The Uninvited

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Recovered Voices series: 2

Brother and sister Roderick and Pamela Fitzgerald flee their busy London lives for the beautiful but stormy Devon coastline. They are drawn to the suspiciously inexpensive Cliff End, feared amongst locals as a place of disturbance and ill omen.

Gradually, the Fitzgeralds learn of the mysterious deaths of Mary Meredith and another strange young woman. Together, they must unravel the mystery of Cliff End’s uncanny past – and keep the troubled young Stella, who was raised in the house as a baby, from returning to the nursery where something waits to tuck her in at night …

The second in Tramp's Recovered Voices series, this strange, bone-chilling story was first published in 1942, and was adapted for the screen as one of Hollywood’s most successful ghost stories, The Uninvited, in 1944.

You can read Luke Gibbons's introduction, extracted in the Dublin Review of Books, here.

Read more about Macardle and Recovered Voices here.

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Dorothy Macardle (1889-1958), an Irish novelist, playwright, journalist and historian, was born in Dundalk in 1889 to a wealthy brewing family, and educated at Alexandra College and University College, Dublin. A Republican and member of Cumann na mBan, Macardle was imprisoned for her activities during the Irish Civil War, and later worked as a journalist with the Irish Press. Her monumental history, The Irish Republic, was published in 1937, and her account of the plight of children in war-torn Europe, Children of Europe, in 1949. Her plays were produced at the Abbey and Gate theatres, and among her works of fiction are Earth-Bound: Nine Stories of Ireland (1924), Uneasy Freehold/The Uninvited (1942), and Fantastic Summer/The Unforeseen (1946). She died in Drogheda in 1958.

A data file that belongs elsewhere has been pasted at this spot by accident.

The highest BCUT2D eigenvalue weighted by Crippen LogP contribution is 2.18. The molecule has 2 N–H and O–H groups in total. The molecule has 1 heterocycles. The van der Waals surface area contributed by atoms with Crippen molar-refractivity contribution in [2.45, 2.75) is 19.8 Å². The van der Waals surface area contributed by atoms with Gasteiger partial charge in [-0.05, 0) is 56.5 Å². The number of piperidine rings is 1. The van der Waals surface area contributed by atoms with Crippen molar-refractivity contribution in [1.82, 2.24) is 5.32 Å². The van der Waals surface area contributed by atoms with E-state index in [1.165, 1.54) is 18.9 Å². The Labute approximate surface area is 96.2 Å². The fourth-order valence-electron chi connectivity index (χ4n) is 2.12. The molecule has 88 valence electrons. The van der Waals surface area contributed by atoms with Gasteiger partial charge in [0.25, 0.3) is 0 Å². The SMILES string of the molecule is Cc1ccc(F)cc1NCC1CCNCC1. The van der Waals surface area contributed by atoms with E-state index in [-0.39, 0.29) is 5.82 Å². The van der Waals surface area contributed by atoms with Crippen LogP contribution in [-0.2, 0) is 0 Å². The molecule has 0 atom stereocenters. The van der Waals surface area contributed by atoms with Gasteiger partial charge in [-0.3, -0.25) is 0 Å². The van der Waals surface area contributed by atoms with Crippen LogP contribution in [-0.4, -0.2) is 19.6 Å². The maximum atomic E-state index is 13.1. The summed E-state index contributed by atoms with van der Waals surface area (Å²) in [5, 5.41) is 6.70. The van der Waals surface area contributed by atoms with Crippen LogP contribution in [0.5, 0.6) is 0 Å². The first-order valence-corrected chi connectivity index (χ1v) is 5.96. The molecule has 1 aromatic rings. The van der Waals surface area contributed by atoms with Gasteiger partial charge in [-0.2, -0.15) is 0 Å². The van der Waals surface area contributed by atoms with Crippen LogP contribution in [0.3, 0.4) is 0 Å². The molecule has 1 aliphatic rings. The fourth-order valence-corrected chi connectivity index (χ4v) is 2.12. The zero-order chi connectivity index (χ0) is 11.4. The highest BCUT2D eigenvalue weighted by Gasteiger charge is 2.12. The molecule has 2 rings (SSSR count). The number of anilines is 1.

Luke Gibbons Professor of Irish Literary and Cultural Studies at the School of English, Drama and Media Studies, National University of Ireland, Maynooth, and formerly taught at the University of Notre Dame, USA (as Keough Family Professor of Irish Studies), and Dublin City University. He has published widely on Irish culture, film, literature, and the visual arts, as well as on aesthetics and politics. His many publications include ‘Ghostly Light: Spectres of Modernity in James Joyce’s and John Huston’s ‘The Dead’, in A Companion to James Joyce, (Richard Brown, ed., Blackwell, 2007) and ‘Famished Ghosts: Bloom, Bible Wars, and “U.P. up” in Joyce’s Dublin’, Dublin James Joyce Journal, 2 (2010).